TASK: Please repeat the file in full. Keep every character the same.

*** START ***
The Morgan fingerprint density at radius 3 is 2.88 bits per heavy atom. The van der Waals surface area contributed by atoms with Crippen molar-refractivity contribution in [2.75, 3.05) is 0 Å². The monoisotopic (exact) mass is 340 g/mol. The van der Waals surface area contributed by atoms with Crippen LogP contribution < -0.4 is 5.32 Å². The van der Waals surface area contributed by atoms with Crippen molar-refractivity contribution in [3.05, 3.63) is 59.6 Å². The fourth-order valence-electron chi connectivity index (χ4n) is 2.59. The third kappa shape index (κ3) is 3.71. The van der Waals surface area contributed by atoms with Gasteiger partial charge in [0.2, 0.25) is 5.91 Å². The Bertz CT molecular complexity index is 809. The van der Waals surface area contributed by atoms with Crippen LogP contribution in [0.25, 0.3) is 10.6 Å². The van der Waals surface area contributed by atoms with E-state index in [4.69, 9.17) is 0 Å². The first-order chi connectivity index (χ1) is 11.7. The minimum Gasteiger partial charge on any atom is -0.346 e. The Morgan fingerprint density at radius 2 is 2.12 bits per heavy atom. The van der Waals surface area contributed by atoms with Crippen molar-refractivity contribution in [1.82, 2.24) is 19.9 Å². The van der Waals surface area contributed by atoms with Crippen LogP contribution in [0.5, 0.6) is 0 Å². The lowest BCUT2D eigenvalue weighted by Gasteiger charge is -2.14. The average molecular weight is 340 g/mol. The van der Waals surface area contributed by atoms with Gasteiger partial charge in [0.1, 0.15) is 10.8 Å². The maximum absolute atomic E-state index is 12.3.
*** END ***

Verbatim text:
The Morgan fingerprint density at radius 3 is 2.88 bits per heavy atom. The van der Waals surface area contributed by atoms with Crippen molar-refractivity contribution in [2.75, 3.05) is 0 Å². The monoisotopic (exact) mass is 340 g/mol. The van der Waals surface area contributed by atoms with Crippen LogP contribution < -0.4 is 5.32 Å². The van der Waals surface area contributed by atoms with Crippen molar-refractivity contribution in [3.05, 3.63) is 59.6 Å². The fourth-order valence-electron chi connectivity index (χ4n) is 2.59. The third kappa shape index (κ3) is 3.71. The van der Waals surface area contributed by atoms with Gasteiger partial charge in [0.2, 0.25) is 5.91 Å². The Bertz CT molecular complexity index is 809. The van der Waals surface area contributed by atoms with Crippen LogP contribution in [0.25, 0.3) is 10.6 Å². The van der Waals surface area contributed by atoms with E-state index in [4.69, 9.17) is 0 Å². The first-order chi connectivity index (χ1) is 11.7. The minimum Gasteiger partial charge on any atom is -0.346 e. The Morgan fingerprint density at radius 2 is 2.12 bits per heavy atom. The van der Waals surface area contributed by atoms with Crippen molar-refractivity contribution in [1.82, 2.24) is 19.9 Å². The van der Waals surface area contributed by atoms with Crippen LogP contribution in [0.5, 0.6) is 0 Å². The lowest BCUT2D eigenvalue weighted by Gasteiger charge is -2.14. The average molecular weight is 340 g/mol. The van der Waals surface area contributed by atoms with Gasteiger partial charge in [0.1, 0.15) is 10.8 Å². The maximum absolute atomic E-state index is 12.3.